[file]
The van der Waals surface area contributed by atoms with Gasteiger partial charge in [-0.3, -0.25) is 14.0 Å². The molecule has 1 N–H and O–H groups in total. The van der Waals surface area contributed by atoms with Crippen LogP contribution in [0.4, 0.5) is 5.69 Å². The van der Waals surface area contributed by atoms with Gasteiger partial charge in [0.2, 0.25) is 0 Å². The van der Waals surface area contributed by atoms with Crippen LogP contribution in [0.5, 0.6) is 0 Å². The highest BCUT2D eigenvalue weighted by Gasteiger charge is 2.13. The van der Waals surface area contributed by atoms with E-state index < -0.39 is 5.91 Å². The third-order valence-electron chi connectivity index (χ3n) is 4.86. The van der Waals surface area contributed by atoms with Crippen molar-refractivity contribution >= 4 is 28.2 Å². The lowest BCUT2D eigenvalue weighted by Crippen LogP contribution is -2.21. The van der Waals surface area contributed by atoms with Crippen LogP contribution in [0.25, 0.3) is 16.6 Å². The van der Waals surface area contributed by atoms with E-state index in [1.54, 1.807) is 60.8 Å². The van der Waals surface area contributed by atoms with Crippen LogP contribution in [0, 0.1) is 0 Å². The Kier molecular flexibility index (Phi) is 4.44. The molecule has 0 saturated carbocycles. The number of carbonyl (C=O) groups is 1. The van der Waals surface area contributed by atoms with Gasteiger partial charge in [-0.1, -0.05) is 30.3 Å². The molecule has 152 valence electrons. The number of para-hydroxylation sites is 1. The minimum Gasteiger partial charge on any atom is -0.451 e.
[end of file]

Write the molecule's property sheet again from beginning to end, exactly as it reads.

The van der Waals surface area contributed by atoms with Gasteiger partial charge in [-0.3, -0.25) is 14.0 Å². The molecule has 1 N–H and O–H groups in total. The van der Waals surface area contributed by atoms with Crippen LogP contribution in [0.4, 0.5) is 5.69 Å². The van der Waals surface area contributed by atoms with Gasteiger partial charge in [0.2, 0.25) is 0 Å². The van der Waals surface area contributed by atoms with Crippen LogP contribution in [0.5, 0.6) is 0 Å². The highest BCUT2D eigenvalue weighted by Gasteiger charge is 2.13. The van der Waals surface area contributed by atoms with E-state index < -0.39 is 5.91 Å². The third-order valence-electron chi connectivity index (χ3n) is 4.86. The van der Waals surface area contributed by atoms with Crippen molar-refractivity contribution >= 4 is 28.2 Å². The lowest BCUT2D eigenvalue weighted by Crippen LogP contribution is -2.21. The van der Waals surface area contributed by atoms with Crippen LogP contribution in [0.25, 0.3) is 16.6 Å². The van der Waals surface area contributed by atoms with E-state index in [1.54, 1.807) is 60.8 Å². The van der Waals surface area contributed by atoms with Crippen LogP contribution in [0, 0.1) is 0 Å². The Kier molecular flexibility index (Phi) is 4.44. The molecule has 0 saturated carbocycles. The number of carbonyl (C=O) groups is 1. The van der Waals surface area contributed by atoms with Gasteiger partial charge in [-0.1, -0.05) is 30.3 Å². The molecule has 152 valence electrons. The number of para-hydroxylation sites is 1. The minimum Gasteiger partial charge on any atom is -0.451 e.